Inconvenient Truths

I missed Eric Cantor’s 60 Minute interview, but as Steve Benen describes it, it must have been pretty creepy.

It led to this exchange:

Stahl: But you know, your idol, as I’ve read anyway, was Ronald Reagan. And he compromised.

Cantor: He never compromised his principles.

Stahl: Well, he raised taxes and it was one of his principles not to raise taxes.

Cantor: Well, he — he also cut taxes.

Stahl: But he did compromise —

Cantor: Well I —

At that point, Cantor’s press secretary, off camera, interrupted the interview, yelling that Stahl was lying when she said Reagan raised taxes. As Stahl told “60 Minutes” viewers, “There seemed to be some difficulty accepting the fact that even though Ronald Reagan cut taxes, he also pushed through several tax increases, including one in 1982 during a recession.”

Benen goes on to (one more time) document the many ways Reagan raised taxes. Reagan was behind the largest single tax increase in American history, in fact.

Meanwhile — having run through every other not-Mittens candidate except Huntsman, the Iowa Repubicans now appear to be surging for Rick Santorum. Public Policy Polling shows a three-way tie among Paul, Mittens and Santorum. Very creepy. See also Nate Silver.

But the Iowa Caucus is tomorrow, so soon we can be done with it and go on to the New Hampshire primary on January 10, the South Carolina primary on January 21, and the Florida primary on January 31. And I think by then if Mittens hasn’t begun to build a lead, then maybe we really will have a brokered convention. And that could get very messy. But no point speculating about that for a few weeks yet.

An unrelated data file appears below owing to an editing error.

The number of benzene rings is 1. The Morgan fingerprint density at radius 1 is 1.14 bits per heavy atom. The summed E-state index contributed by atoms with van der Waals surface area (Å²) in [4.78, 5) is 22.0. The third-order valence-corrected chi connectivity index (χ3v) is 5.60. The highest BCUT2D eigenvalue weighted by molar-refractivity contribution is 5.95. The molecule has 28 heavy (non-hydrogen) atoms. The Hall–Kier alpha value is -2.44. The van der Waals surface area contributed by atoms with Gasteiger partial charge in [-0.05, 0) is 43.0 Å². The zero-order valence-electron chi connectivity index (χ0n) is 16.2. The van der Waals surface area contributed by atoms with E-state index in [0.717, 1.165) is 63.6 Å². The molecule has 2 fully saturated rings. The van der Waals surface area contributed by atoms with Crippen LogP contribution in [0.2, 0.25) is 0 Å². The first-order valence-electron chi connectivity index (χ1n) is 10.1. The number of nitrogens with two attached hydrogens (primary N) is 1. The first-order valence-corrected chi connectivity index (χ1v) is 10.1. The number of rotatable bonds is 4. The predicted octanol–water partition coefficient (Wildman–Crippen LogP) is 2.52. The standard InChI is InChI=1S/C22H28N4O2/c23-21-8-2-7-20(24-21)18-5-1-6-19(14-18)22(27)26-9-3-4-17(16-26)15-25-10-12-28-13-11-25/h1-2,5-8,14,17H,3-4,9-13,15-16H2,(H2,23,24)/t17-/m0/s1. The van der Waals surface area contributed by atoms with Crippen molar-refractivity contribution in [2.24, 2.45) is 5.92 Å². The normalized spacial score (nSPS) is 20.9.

14 thoughts on “Inconvenient Truths

  1. Maybe Ronald Minimus couldn’t remember raising taxes, and assclowns like Cantor choose not to remember that he did

    “…the Iowa Repubicans now appear to be surging for Rick Santorum.”

    How appropriate would it be if Santorum pulled-off a ‘come from behind’ victory?

  2. The interview was intended to rehabilitate Cantor’s image, which is interesting. He’s not Speaker of the House. Yet. As I watched this slimy teabagger evade questions related to his obstructionism, I decided the interview was meaningless – until it was interrupted from off-camera. There was something disparate about the press secretary shouting from the sidelines. Was the question something that the mouthpiece for the spokesman of the Tea Party dared not be spoken aloud?

    What happened was that Cantor did not have to answer. This may have been the goal – to protect Cantor from telling the truth or telling a lie by diverting the interview when the questions wee not just ‘inconvenient’ – they were critically hazardous. How I wish that some democratic strategists were smart enough to recognize WHERE to hit the Tea Party this year. They just stood up and waved where the fatal flaw is. HELLO! The clip of RR on tax inequality is out there in the public domain. I dont think Connie will rise from the dead, change parties

  3. Damn Computer.

    Take two. Concluding sentence.